Dr. Coomaraswamy said the interested foreign party has already given a US $ 2.6 million loan over the past several months as liquidity support for ETI Finance, while another US $ 8 million will be required as investment in the negative net worth SFS, placing the total funding requirement at US $ 85 million. 


Some of the nine ETI subsidiaries however are involved in industries such as media and cinemas, which aren’t open to foreign investment and Dr. Coomaraswamy said that options will be explored to facilitate the investment without breaking the laws. 


Another Rs.6 billion is expected to come in through lease and pawning interest income and some minor investments over the six-month period, the governor added.
“On top of that, the Central Bank is negotiating with a bank to have a standby credit line of up to Rs.5 billion that the Central Bank will guarantee,” he said. 


Ironically, the liquidity crisis hit the lowest and prompted strict regulatory action after the news reports on the ETI Group being sold to a potential foreign party were published, resulting in a number of deposits being withdrawn from the two firms, Dr. Coomaraswamy said. 


The Central Bank has appointed a three-member panel comprising former Central Bank Assistant Governor Sepala Ratnayake, former Bank of Ceylon Senior Deputy General Manager P.A. Lionel and former Bank of Ceylon Assistant General Manager H.M. Thilakarathne, to return the companies to normalcy.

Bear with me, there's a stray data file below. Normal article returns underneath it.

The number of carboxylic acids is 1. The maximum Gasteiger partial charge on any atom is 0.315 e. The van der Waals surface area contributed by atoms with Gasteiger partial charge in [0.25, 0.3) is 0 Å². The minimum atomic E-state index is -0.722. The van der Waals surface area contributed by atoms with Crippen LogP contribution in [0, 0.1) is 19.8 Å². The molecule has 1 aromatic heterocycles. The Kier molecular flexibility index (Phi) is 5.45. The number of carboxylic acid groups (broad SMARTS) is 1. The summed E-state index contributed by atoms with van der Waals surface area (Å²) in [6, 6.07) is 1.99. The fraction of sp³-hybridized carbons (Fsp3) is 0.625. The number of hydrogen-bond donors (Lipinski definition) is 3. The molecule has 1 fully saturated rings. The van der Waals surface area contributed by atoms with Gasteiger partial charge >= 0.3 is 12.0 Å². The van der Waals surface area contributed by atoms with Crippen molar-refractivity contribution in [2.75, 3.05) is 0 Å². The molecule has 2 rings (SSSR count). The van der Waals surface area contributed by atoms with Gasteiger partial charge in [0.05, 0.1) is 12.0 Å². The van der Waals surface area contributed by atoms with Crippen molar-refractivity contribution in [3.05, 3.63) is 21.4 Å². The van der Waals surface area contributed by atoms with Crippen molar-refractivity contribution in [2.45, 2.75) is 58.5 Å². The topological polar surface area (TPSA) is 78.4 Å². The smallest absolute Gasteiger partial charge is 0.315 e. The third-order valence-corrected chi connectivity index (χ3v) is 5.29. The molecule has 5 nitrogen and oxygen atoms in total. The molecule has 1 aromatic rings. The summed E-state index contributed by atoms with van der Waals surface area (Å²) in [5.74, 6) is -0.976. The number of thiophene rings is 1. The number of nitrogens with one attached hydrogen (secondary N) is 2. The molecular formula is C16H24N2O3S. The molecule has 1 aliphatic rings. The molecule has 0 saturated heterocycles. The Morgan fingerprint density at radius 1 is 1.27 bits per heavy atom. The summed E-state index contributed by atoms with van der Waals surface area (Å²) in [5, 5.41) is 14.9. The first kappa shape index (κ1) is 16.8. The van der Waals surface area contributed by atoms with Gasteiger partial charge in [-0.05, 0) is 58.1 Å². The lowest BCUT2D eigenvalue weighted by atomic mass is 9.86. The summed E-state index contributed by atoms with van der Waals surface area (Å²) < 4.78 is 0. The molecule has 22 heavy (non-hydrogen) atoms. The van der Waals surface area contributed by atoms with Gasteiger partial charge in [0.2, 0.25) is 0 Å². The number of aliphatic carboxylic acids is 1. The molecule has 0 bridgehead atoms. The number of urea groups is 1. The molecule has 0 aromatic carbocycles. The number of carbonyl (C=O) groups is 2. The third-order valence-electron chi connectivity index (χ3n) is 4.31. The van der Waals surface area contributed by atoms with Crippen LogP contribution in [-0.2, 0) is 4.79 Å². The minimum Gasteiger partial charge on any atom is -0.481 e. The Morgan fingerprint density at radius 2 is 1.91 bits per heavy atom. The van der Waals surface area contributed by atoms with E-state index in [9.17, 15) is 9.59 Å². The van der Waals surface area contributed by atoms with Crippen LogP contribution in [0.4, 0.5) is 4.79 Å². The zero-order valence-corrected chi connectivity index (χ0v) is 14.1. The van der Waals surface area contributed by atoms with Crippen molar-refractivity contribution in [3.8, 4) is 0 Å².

“We are fortunate to get, at such short notice, a set of people who have the correct skills and expertise required to do this job,” Dr. Coomaraswamy said, noting that Ratnayake is an expert on NBFIs, while Lionel is an expert on government securities and Thilakarathne is an expert on pawning. 


Most of the ETI Group’s financial operations are based on pawning and to a lesser extent, on leases. 


All powers of the ETI board have been vested with the panel—expandable upon requirement—except for the powers to liaise with depositors, to convert deposits to shares and to conduct negotiations with an investor. 


ETI and SFS depositors however have been restricted from prematurely withdrawing their funds, while all maturing deposits within the six-month period would be renewed for a further six months, in order to reduce outflow of funds. 


ETI would also be restricted to investments in government securities and deposits in banks and NBFIs, while restrictions have also been placed on dividend and retained earnings payouts.